Top 5: Mad Myths About Heating Oil

Want to sort the fact from the fiction? Find out the truth behind the most common rumours as we examine and debunk the top five heating oil myths…

Myth 1: Oil-Powered Heating Systems are Expensive.

How expensive is heating oil?

While some fossil-fuels can be expensive to produce, kerosene (or ‘heating oil’) is one of the cheapest. This is because it is the simplest by-product of the crude oil distillation process and is essential for many homes across the UK. As such, it has a low VAT rate (especially if purchased for domestic use rather than commercial use).

As heating oil prices are dependent on a number of external factors, they tend to fluctuate throughout the year, however, an independent study commissioned by OFTEC has shown that heating oil is the only “primary heating fuel” that has dropped in price over the last three years, and is in fact much cheaper than the other main off-gas fuel (LPG), costing 40% less on average per year.

To find out about the latest heating oil price trends, check our Price Chart page.

Myth 2: Heating Oil Does Not Heat Your Home as Efficiently as Other Energy Sources.

The effectiveness of your home fuel (also known as the calorific value) refers to how much heat is released by the fuel when it burns. Logged in Kilowatt Hours (kWH), this measurement provides a scale for us to use when comparing how much thermal energy is released by a fuel source during a one hour period of combustion.

As home fuels come in many shapes and forms (for example, liquid forms such as petroleum and solid forms such as coal or wood), it is difficult to directly compare how much heat they give out. However, heating oil tends to have a higher calorific value than that of other popular fuel sources such as coal or propane.

For example, a single litre of heating oil will typically produce 10.38 kWh of thermal heat, compared to 8.33 kWh for a Kilogramme of “Group B” domestic coal, or 7.113 kWh for a litre of Propane.

In addition to releasing more heat than these other fuel sources, heating oil-fired boilers also tend to be extremely efficient, with modern boilers achieving efficiency levels of up to 95 per cent. This means that they disperse heat around your home faster, and require less fuel to run.

Myth 3: Heating Oil Use Contributes Significantly to CO2 Emissions.

Does heating oil add to CO2 emissions?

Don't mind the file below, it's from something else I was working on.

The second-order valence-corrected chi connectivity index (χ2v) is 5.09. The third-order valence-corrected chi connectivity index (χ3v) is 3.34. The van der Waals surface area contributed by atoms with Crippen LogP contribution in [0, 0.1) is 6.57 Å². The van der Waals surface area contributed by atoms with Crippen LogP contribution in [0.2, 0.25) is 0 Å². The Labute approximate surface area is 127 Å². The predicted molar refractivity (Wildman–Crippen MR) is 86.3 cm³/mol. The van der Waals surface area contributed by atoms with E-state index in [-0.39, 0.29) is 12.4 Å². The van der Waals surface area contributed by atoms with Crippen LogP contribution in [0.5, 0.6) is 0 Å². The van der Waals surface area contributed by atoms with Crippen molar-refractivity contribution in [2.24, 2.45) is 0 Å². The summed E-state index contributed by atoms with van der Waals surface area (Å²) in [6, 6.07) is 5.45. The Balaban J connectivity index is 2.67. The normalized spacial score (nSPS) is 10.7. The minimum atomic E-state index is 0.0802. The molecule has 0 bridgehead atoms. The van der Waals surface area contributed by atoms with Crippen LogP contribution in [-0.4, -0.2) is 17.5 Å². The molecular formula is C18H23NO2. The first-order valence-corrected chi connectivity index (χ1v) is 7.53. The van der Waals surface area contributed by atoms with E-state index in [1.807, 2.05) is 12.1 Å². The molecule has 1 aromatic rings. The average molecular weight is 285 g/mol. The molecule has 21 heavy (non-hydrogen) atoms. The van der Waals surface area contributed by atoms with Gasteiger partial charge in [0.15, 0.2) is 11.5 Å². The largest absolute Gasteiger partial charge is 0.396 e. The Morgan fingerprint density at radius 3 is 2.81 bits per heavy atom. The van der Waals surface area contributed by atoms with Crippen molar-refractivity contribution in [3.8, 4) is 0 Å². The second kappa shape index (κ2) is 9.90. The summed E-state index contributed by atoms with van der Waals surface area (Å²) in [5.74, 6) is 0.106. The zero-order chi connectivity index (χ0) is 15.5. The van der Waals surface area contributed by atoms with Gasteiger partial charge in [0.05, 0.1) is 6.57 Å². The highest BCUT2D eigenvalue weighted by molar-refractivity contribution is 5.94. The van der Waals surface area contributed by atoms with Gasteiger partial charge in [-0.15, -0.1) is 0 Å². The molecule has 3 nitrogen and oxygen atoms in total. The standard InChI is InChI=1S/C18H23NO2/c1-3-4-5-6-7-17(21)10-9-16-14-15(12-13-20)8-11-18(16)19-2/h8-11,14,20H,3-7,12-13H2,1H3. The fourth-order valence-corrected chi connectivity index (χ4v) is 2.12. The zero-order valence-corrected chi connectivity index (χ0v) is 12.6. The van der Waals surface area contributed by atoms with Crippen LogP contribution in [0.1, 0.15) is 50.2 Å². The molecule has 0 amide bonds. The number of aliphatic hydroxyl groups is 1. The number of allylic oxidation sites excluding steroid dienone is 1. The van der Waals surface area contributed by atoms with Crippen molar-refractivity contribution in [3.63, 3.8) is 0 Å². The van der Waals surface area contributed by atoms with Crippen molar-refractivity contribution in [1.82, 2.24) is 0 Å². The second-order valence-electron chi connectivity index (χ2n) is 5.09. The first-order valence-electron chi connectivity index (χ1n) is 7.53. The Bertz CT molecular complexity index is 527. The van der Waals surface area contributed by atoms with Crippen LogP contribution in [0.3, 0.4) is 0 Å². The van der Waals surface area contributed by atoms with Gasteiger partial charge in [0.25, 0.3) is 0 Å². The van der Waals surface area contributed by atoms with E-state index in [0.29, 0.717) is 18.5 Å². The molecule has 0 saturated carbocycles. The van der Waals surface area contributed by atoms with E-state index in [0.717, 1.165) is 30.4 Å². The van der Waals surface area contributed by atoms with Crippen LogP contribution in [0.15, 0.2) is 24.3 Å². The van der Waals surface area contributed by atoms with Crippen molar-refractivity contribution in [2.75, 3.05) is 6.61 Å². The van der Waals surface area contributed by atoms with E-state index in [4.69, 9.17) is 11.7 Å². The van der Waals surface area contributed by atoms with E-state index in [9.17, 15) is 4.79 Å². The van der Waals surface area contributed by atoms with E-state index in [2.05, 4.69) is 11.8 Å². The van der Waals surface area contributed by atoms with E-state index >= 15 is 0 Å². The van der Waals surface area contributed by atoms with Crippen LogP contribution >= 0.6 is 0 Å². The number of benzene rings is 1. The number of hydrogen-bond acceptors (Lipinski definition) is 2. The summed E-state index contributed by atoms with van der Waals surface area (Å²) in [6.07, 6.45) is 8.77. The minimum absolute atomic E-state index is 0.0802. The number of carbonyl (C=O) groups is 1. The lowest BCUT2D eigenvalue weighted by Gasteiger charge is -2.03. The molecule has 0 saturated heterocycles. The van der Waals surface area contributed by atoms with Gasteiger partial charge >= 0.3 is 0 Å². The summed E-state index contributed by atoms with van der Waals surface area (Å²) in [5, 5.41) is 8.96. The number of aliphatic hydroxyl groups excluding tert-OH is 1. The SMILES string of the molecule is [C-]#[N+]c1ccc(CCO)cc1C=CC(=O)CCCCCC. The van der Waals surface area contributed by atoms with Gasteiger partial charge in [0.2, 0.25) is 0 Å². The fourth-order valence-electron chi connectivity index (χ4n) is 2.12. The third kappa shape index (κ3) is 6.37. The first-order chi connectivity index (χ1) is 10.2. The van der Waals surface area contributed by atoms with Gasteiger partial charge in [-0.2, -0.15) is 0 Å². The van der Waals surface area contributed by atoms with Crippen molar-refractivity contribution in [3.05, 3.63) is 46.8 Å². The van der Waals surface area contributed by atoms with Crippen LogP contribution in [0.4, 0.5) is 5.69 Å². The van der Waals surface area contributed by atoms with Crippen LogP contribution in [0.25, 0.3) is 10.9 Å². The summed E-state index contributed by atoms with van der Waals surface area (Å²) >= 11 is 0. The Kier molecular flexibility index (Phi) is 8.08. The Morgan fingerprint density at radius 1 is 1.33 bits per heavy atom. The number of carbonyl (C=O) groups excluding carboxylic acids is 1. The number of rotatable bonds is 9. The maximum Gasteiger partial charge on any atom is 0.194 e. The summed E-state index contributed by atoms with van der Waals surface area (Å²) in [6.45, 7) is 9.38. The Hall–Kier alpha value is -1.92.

A lot of people think that heating oil is bad for the environment, however, CO2 emissions from home heating oil is estimated to account for only 0.03 per cent of all CO2 emissions. If you compare this to the 60 per cent that comes from gas-powered boilers, it could be argued that heating oil use has much less of an impact on the environment than some other main fuel sources.

It is also worth noting that when you order with a buying group, through our Group Saving programme, or with any other type of scheme where orders in the same area are grouped, this reduces the number of oil tankers traveling to your area, which in turn cuts CO2 emissions and reduces the environmental impact.

Myth 4: Heating Oil Supply is Dependent on Overseas Suppliers.

While it is true that heating oil supplies are mainly sourced from other countries, this is also the case with most other popular fuel sources. In fact, Norway and Qatar have supplied a majority of the UK’s natural gas supply since 2012.

It is a common myth that oil supplies can dwindle when demand is high because it is sourced abroad, however, with the exception of UK-based renewable fuel sources, this could be said to be true of any major fuel source. While conflict overseas could possibly affect energy supplies for all major fuel types in the UK, this is only likely in very extreme circumstances, as most energy companies purchase their fuel supplies far in advance.

Myth 5: Heating Oil is Dangerous.

Is heating oil dangerous?

Despite horror stories of fires, explosions and oil leaks in the newspapers, when stored and used correctly, heating oil should not be a danger to anyone. Kerosene can be ignited when heated to above 60 degrees Centigrade, however, with the highest recorded temperature in the UK registered at 37 degrees, it is very unlikely that your heating oil could reach a dangerous temperature without being exposed to another heat source.

Similarly, if your heating oil is stored correctly, in a well-maintained tank which is located on a secure base, then you should not be at risk of an oil leak.

If you are unsure whether your heating oil tank, base or boiler adheres to current safety regulations, you should book an appointment with an OFTEC qualified engineer.


Related Posts

Leave a Reply

%d bloggers like this: